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An expanding risk and range of endemic malaria threatens travelers. Primaquine is an old drug recently demonstrated to offer effective prophylaxis. Clinical trials conducted in Indonesia, Kenya, and Colombia showed that a primaquine base (30 mg per day) had protective efficacy against Plasmodium falciparum and Plasmodium vivax of 85%-93%. Among 339 children (age, >8 years) and adults taking this regimen for 12-52 weeks, there was no greater risk of adverse symptomatic events among primaquine users than among recipients of placebo in double-blind studies. Among 151 subjects evaluated after 20 or 52 weeks of daily primaquine therapy, methemoglobinemia was found to be mild (<13%; typically <6%) and transient (duration, <2 weeks). We consider primaquine base (0.5 mg/kg per day consumed with food) to be safe, well-tolerated, and effective prophylaxis against malaria for nonpregnant persons and those with normal glucose-6-phosphate dehydrogenase levels. Primaquine's major advantage over most drugs for chemoprophylaxis is that it does not have to be taken before entering or beyond 3 days after leaving a malarious area.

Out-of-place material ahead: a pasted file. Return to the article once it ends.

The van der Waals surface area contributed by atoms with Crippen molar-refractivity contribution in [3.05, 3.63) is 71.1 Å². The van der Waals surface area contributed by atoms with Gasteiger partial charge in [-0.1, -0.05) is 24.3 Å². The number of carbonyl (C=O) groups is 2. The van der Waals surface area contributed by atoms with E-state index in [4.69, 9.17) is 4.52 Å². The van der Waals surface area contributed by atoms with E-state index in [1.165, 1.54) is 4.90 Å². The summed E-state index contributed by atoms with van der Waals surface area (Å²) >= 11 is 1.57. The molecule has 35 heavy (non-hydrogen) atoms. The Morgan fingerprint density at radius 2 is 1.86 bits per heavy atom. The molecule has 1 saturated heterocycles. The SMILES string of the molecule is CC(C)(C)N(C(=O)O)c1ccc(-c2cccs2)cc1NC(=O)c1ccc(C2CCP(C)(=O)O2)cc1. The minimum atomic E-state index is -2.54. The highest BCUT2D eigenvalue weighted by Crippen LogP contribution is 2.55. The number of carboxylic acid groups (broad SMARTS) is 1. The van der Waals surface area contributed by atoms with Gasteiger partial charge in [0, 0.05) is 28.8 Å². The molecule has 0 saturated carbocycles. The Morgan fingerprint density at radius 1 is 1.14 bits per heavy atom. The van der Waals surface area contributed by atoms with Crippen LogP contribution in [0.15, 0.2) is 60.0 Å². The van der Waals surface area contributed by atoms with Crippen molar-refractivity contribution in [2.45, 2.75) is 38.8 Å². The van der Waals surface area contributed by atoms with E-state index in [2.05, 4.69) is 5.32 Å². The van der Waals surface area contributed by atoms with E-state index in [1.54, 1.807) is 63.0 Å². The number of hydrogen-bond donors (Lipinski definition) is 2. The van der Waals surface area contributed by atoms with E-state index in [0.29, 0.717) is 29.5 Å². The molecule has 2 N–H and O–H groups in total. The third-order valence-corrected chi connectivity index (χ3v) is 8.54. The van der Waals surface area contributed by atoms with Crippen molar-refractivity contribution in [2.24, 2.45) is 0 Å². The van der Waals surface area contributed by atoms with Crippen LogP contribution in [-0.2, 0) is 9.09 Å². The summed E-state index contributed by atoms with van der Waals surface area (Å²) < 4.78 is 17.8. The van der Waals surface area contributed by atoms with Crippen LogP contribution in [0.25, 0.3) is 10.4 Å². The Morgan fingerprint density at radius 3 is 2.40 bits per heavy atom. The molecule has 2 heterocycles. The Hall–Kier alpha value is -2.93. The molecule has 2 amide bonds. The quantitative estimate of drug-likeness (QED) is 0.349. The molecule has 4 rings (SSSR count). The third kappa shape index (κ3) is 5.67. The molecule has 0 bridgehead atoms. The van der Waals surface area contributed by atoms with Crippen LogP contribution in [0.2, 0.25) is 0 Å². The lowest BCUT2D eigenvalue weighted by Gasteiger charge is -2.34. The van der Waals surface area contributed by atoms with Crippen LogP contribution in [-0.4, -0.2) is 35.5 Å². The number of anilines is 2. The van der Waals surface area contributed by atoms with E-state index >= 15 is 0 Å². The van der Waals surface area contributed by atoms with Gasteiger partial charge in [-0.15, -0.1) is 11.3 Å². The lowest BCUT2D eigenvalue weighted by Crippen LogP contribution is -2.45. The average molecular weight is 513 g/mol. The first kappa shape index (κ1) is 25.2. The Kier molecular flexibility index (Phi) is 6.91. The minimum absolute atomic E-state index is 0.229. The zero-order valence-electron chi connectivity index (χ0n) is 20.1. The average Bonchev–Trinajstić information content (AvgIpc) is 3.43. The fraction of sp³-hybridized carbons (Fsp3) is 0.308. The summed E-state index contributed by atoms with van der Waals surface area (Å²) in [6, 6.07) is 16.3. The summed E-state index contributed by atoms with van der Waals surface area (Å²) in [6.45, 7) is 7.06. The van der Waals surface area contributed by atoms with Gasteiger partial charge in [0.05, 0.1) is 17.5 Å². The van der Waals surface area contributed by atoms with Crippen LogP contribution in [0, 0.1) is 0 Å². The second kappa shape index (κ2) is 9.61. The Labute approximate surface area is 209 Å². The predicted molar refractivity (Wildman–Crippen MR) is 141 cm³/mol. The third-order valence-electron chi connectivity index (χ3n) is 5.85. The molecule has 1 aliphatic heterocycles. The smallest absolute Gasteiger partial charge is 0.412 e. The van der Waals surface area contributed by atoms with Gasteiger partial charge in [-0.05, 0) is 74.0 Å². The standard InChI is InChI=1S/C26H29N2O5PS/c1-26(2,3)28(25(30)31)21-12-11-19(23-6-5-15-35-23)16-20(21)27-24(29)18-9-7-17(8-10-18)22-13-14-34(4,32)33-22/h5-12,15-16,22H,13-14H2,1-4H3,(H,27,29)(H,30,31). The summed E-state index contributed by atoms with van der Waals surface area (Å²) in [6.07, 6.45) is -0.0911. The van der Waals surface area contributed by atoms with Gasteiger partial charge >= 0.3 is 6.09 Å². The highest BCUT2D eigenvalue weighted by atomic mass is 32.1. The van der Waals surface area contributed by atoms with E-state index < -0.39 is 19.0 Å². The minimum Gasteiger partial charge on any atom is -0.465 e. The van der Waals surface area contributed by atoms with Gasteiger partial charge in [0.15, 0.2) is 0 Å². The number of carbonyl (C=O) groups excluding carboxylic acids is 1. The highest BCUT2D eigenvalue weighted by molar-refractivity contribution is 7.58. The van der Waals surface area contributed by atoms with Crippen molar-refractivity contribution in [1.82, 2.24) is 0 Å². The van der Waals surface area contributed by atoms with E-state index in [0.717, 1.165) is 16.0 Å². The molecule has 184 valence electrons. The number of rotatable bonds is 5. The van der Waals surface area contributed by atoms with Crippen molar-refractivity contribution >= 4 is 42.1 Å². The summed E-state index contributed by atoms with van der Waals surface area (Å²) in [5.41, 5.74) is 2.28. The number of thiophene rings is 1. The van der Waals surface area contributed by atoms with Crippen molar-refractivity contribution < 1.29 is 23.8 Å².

Original publication




Journal article


Clin Infect Dis

Publication Date





1659 - 1667


Adult, Animals, Antimalarials, Chemoprevention, Clinical Trials as Topic, Drug Tolerance, Humans, Malaria, Falciparum, Malaria, Vivax, Plasmodium falciparum, Plasmodium vivax, Primaquine, Travel